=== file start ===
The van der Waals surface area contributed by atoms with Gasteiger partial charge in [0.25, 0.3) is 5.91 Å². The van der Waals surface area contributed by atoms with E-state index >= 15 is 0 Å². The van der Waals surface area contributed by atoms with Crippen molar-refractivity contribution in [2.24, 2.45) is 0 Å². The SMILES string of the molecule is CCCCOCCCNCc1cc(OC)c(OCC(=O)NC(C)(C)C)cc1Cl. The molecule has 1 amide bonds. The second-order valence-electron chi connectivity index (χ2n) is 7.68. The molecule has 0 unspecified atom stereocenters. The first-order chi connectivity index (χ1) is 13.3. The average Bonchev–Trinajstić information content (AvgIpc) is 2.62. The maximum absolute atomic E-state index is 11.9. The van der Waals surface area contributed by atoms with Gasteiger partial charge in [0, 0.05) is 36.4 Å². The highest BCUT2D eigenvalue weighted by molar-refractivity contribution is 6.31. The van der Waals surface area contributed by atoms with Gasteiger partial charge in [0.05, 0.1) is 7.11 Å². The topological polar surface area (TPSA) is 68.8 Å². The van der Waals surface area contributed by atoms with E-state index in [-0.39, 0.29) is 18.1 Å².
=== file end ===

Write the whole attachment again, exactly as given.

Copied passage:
The van der Waals surface area contributed by atoms with Gasteiger partial charge in [0.25, 0.3) is 5.91 Å². The van der Waals surface area contributed by atoms with E-state index >= 15 is 0 Å². The van der Waals surface area contributed by atoms with Crippen molar-refractivity contribution in [2.24, 2.45) is 0 Å². The SMILES string of the molecule is CCCCOCCCNCc1cc(OC)c(OCC(=O)NC(C)(C)C)cc1Cl. The molecule has 1 amide bonds. The second-order valence-electron chi connectivity index (χ2n) is 7.68. The molecule has 0 unspecified atom stereocenters. The first-order chi connectivity index (χ1) is 13.3. The average Bonchev–Trinajstić information content (AvgIpc) is 2.62. The maximum absolute atomic E-state index is 11.9. The van der Waals surface area contributed by atoms with Gasteiger partial charge in [0, 0.05) is 36.4 Å². The highest BCUT2D eigenvalue weighted by molar-refractivity contribution is 6.31. The van der Waals surface area contributed by atoms with Gasteiger partial charge in [0.05, 0.1) is 7.11 Å². The topological polar surface area (TPSA) is 68.8 Å². The van der Waals surface area contributed by atoms with E-state index in [-0.39, 0.29) is 18.1 Å².